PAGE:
A Year We Will Never Forget
What a year this has been. Unlike anything most of us have ever lived through before. A pandemic that resulted in national and worldwide shutdowns, and it’s rebounding as we near the end of the year; a crazy, toxic election that has left many Americans deeply divided and resentful of each other; riots, wildfires, quarantining, isolation, separation, virtual meetings, masks and Zoom calls. And now a stimulus bill that scatters American wealth to the four winds yet tosses bread crumbs to struggling families and businesses. Oh, and did I mention “murder hornets” and Joro spiders?
We all could use a little “peace on earth, goodwill to men” this Christmas.
A couple of nights ago, Lisa and I rode up the street to a nearby church parking lot, to catch a glimpse of another once-in-a-lifetime event of 2020, the “Great Conjunction” of Jupiter and Saturn in the night sky. The last time these two planets appeared so close to each other was about 800 years ago. They appeared as one to the naked eye, and the brilliance was beautiful. The next day, I looked up some space observatory sites to find telescope images, and found this one by South Carolina meteorologist Ed Piotrowski. Truly a magnificent sight. And it will continue to be visible through Christmas Day, I understand. Little wonder some have dubbed it the Christmas Star this year. We could use some “merry and bright” this season.
Ed Piotrowski’s image stack of Jupiter with four moons Europa, Ganymede, Io and Callisto, and Saturn with its Titan moon. Taken Dec. 21, 6pm, EST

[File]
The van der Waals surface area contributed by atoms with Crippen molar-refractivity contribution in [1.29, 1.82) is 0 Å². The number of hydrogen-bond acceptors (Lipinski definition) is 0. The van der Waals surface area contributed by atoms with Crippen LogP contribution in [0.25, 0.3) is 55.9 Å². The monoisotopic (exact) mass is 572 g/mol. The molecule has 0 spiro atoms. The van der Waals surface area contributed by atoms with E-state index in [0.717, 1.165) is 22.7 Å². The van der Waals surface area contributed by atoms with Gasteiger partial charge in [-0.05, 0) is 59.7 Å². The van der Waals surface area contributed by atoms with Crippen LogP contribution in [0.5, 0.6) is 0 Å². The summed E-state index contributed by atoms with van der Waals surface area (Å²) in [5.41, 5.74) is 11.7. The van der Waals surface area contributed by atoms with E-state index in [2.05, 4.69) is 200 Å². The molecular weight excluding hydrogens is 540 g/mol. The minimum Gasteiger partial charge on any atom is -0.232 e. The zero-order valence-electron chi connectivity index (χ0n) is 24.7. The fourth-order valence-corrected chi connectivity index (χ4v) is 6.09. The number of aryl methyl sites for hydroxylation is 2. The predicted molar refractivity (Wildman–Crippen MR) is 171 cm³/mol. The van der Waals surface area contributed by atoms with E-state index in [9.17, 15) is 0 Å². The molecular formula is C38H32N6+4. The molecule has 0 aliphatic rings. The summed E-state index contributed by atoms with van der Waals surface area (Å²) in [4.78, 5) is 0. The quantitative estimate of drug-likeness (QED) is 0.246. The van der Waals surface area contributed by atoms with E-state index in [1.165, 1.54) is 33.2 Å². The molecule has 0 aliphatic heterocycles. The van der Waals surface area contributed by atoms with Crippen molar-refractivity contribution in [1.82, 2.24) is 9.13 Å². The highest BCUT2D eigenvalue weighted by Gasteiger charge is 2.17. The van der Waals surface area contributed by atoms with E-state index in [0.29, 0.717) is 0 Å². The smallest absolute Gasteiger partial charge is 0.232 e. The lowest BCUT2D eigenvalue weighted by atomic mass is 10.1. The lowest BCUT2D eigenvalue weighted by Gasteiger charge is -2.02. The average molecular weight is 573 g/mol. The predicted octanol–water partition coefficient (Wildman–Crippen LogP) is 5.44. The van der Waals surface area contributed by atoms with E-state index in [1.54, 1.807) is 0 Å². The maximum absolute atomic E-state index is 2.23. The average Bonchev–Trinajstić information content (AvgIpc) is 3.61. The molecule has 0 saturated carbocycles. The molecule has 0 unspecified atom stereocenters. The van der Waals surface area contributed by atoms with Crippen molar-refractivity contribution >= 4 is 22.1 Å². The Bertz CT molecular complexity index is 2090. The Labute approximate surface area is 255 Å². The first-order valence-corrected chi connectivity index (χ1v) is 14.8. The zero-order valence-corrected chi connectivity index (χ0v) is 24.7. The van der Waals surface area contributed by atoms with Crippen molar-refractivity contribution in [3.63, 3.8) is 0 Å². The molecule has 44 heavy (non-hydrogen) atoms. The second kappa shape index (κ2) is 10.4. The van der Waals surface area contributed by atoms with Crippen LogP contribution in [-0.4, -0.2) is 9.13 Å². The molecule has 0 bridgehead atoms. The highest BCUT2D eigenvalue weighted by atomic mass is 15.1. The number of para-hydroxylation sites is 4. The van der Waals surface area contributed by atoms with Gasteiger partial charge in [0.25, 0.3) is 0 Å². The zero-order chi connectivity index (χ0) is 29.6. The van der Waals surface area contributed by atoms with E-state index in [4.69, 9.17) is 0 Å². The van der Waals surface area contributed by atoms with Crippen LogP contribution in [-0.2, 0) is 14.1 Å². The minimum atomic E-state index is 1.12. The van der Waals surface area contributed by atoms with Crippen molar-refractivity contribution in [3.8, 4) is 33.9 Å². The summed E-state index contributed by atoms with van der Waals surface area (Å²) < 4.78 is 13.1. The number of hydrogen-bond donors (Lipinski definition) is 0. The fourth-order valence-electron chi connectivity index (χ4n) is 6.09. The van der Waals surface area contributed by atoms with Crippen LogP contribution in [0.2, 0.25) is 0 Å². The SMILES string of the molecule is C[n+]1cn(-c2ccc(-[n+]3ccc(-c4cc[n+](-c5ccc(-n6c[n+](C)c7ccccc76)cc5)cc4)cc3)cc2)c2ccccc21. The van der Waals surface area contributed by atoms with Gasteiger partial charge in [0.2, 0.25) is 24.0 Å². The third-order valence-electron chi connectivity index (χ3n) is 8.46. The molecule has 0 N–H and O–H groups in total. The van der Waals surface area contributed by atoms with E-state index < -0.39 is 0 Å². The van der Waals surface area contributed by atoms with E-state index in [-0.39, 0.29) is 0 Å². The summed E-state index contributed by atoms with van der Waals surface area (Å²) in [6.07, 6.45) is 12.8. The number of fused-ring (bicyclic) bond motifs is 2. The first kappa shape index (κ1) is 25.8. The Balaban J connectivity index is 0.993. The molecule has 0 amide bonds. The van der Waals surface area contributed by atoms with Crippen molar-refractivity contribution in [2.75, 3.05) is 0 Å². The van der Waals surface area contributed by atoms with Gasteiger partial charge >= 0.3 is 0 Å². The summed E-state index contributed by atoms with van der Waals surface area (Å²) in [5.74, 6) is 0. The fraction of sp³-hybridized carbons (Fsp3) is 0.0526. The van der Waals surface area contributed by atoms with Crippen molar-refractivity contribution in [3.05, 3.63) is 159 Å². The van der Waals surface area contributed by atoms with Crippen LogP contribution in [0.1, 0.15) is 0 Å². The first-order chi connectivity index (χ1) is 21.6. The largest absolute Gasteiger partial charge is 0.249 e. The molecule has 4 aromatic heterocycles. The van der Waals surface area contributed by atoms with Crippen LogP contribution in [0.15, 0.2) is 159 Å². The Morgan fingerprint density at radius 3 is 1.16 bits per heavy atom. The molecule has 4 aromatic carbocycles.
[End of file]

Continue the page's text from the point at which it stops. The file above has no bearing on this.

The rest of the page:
We’ve had outstanding weather here in the American Southeast, not just this fall/winter, but much of the year. Today, as I write this, the sun is streaming in, the highs will be upwards of 57 degrees by mid-afternoon, and I’m planning on taking a short moto ride on the Bonneville in a bit. A small squirrel is perched on the back porch rail, eye-balling me through the bay window, munching on some yard nugget, tail flitting to and fro. At least for the moment, “a thrill of hope” fills my heart, and my “weary world rejoices” for a few minutes. It’s a welcome feeling I am savoring, with a little dog curled up comfortably in my lap as I type.
Isn’t that what Christmas is meant to be? A time to “hit pause”, to shut off the noise, to tune out the static, and to adjust our hearts to a place of peace and faith, even for a few fleeting moments, with friends and loved ones as well as in some quiet solitude? As a Christian, I pause to reflect on my faith’s reason for this season, that announcement that lit up a night sky over a crew of lowly sheep herders, bringing “good tidings of great joy that will be for all the people.” A transcendent moment, far greater than any planetary convergence, that I can rest my mind, my heart, my life upon, especially in these uncertain times. That first announcement came in adverse days as well, to a people under the iron-fisted rule of Rome, via a local puppet tyrant named Herod the Great, amidst the poverty of a dusty region in Palestine. Hope was born, quite literally.
So my hope and prayer for you, wherever you are, is that you’ll find some time this Holiday Season to step back from the crush and chaos, take a deep breath, throw a leg over your steel steed for a little ride, and renew your soul a bit. “Unplug from the Matrix” as my wife would quip, and reflect on the blessings in your life, as I am today. As we do that, I think we’ll find some thankfulness welling up within, and I pray you find some hope to carry on. For me, that’s the message of Christmas- Hope is rekindled. “For unto you is born, this day in the city of David, a Saviour, which is Christ the Lord.”
Gotta go- Bonney is calling. Merry Christmas!
She’s calling me. I must obey.